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Psilostrophe tagetina

Marigold-flowered Psilostrophe

Native to 4,000–7,000-ft. elevations in the desert mountains of Arizona, Utah, New Mexico, Texas, and northern Mexico. Grows into a 2-ft. mound. Similar to P. cooperi, but with sligh...


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Coreopsis auriculata ‘Nana’

Makes a 5–6-in.-high mat of 2–5-in.-long leaves. Under ideal conditions, it will spread by underground runners to form a 2-ft.-wide clump in a year. Bright orange-yellow, 1–2 1/2-in. flowers rise well above the foliage; blooms profusely over a long season (from spring to fall) if you deadhead faithfully. Best used in front of taller plants, in borders, or as edging.


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Euphorbia antisyphilitica

Candelilla

Native to southwestern U.S., Mexico. Erect plant to 3 ft. high, spreading by underground stems. Cylindrical pale green stems are covered with wax used commercially in making candles. Inflorescence consists of red bracts and white petal-like appendages in a star shape. Good for rock gardens, containers. Withstands light frosts.


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Brodiaea

conditions in gardens. Set corms 2 to 3 in. deep and 2 to 4 in. apart. In cold-winter areas, grow


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Leonotis leonurus

Leonotis leonurus

Lion’s Tail

Mint-family member from South Africa. Branching to 4–6 ft. tall and wide. Hairy, square stems carry opposite pairs of narrow, toothed, 2–5-in.-long leaves. Blooms in summer and into aut...


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Agave geminiflora (photo courtesy of Proven Winners)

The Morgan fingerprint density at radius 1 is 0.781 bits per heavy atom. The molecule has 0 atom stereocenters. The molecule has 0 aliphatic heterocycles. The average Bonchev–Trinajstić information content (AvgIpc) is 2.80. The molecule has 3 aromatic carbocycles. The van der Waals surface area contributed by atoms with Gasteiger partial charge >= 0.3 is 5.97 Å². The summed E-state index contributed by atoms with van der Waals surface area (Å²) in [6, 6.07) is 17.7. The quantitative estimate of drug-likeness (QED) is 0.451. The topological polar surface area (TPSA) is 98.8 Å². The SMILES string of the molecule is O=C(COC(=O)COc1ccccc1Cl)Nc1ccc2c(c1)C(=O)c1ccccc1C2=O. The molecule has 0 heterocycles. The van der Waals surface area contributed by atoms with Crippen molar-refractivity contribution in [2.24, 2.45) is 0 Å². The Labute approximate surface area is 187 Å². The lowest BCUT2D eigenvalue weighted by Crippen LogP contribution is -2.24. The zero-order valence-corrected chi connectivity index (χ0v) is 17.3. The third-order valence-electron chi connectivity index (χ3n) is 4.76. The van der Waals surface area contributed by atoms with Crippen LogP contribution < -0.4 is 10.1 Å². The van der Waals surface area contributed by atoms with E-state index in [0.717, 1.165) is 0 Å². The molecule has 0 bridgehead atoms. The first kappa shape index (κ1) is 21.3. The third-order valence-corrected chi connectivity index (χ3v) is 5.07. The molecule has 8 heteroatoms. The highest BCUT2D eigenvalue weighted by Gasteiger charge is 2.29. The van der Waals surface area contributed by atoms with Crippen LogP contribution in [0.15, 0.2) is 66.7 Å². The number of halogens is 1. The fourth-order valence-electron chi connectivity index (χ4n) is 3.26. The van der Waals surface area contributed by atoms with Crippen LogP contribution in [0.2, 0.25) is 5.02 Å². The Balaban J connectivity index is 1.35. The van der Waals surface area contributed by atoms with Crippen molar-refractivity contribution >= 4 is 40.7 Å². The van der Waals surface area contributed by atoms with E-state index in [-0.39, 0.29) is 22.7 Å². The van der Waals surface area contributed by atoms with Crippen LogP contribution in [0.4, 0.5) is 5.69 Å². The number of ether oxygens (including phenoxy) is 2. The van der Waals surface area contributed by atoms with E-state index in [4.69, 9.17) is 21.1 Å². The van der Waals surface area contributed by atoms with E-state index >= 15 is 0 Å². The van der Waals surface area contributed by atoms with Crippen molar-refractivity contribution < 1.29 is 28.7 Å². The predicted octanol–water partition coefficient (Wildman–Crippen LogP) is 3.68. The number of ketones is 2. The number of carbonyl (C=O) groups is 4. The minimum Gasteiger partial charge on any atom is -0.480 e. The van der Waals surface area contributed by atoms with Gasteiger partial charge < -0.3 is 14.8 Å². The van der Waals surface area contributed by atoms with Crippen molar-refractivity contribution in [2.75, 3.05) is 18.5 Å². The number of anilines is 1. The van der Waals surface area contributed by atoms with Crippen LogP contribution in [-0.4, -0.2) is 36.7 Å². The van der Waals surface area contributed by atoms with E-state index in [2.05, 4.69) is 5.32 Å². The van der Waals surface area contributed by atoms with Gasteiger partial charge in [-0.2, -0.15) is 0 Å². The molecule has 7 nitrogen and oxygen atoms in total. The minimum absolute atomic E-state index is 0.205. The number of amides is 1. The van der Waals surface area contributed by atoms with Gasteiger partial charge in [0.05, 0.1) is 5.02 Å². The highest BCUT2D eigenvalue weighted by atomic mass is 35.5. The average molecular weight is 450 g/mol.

Agave geminiflora

Twin-Flowered Agave

Grows to 2–3 ft. high and wide, with narrow, dark green, pencil-thin leaves. Yellow flowers, touched with red, are held in pairs along a very tall spike. Tolerates considerable shade. Best in full sun along the coast; needs some shade in the desert.


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Genista tinctoria (photo courtesy of Denver Botanic Gardens)

Genista

Broom

The various species are native to central, southern, and eastern Europe. Leaves are often small and short-lived. Green branches give these deciduous plants an evergreen look. Flowers are yellow (ra...


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Opuntia bigelovii

Teddy Bear Cactus (Cholla)

Native to Southwest deserts and northern Mexico. Slow growing to 3–6 ft. tall and 3 ft. wide, with a treelike form. Woody trunk is covered with black spines, which are less conspicuous than their prominent yellow-gold sheaths. Cylindrical, easily detached joints are covered with vicious silvery yellow spines. Most plants never bloom, though they may bear 1–1 1/2-in. pale green, yellow, or white flowers (all with lavender markings) in early spring. Grows freely in the hottest


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Fraxinus latifolia

Oregon Ash

Native to Sierra Nevada and west of the Cascades from Northern California to Bri­tish Columbia. Grows to 40–80 ft. tall, 30–50 ft. wide. Leaves 6–2 in. long are divided into f...


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Layia platyglossa (photo courtesy of Jerry Pavia)

Layia platyglossa

Tidytips

A classic spring wildflower, this California native crops up in lowland meadows and grasslands, where it covers itself with 2-in. yellow daisies tipped in white. Clumps grow to 5–16 in. high and wide. Narrow, hairy, gray-green leaves reach 1 1/4 in. long; lower leaves are toothed or lobed, upper ones smooth-edged. In cool-summer climates, flowering continues into early summer.

Takes poor and rather heavy soils (but not standing water). Prepare soil as for any garden bed; seeds


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Grevillea x gaudichaudii

Prostrate plant spreading 10–15 ft. wide. Lobed leaves resembling oak leaves are bronzy when they emerge, then mature to dark green. Toothbrush-like clusters of dark red flowers in winter and...


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Grevillea curviloba

Often sold as Grevillea tridentifera or Grevillea biternata. Variable habit; may reach 6 ft. high and 10–15 ft. across or grow as a low (2-ft.) spreader, also to 10–15...


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